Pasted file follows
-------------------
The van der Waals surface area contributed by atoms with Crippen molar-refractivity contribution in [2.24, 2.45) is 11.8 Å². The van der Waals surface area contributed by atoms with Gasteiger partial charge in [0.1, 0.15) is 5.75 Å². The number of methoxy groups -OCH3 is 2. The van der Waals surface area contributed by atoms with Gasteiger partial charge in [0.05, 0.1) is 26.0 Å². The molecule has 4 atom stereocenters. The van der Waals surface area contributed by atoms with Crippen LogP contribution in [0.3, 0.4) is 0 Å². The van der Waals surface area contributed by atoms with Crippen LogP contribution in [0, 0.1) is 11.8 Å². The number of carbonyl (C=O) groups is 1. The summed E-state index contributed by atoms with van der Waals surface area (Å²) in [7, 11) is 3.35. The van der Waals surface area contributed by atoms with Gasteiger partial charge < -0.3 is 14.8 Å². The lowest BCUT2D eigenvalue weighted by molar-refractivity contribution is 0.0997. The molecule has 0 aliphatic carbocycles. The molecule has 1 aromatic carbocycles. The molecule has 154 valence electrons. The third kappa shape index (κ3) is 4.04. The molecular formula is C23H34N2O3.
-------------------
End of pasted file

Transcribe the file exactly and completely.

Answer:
The van der Waals surface area contributed by atoms with Crippen molar-refractivity contribution in [2.24, 2.45) is 11.8 Å². The van der Waals surface area contributed by atoms with Gasteiger partial charge in [0.1, 0.15) is 5.75 Å². The number of methoxy groups -OCH3 is 2. The van der Waals surface area contributed by atoms with Gasteiger partial charge in [0.05, 0.1) is 26.0 Å². The molecule has 4 atom stereocenters. The van der Waals surface area contributed by atoms with Crippen LogP contribution in [0.3, 0.4) is 0 Å². The van der Waals surface area contributed by atoms with Crippen LogP contribution in [0, 0.1) is 11.8 Å². The number of carbonyl (C=O) groups is 1. The summed E-state index contributed by atoms with van der Waals surface area (Å²) in [7, 11) is 3.35. The van der Waals surface area contributed by atoms with Gasteiger partial charge < -0.3 is 14.8 Å². The lowest BCUT2D eigenvalue weighted by molar-refractivity contribution is 0.0997. The molecule has 0 aliphatic carbocycles. The molecule has 1 aromatic carbocycles. The molecule has 154 valence electrons. The third kappa shape index (κ3) is 4.04. The molecular formula is C23H34N2O3.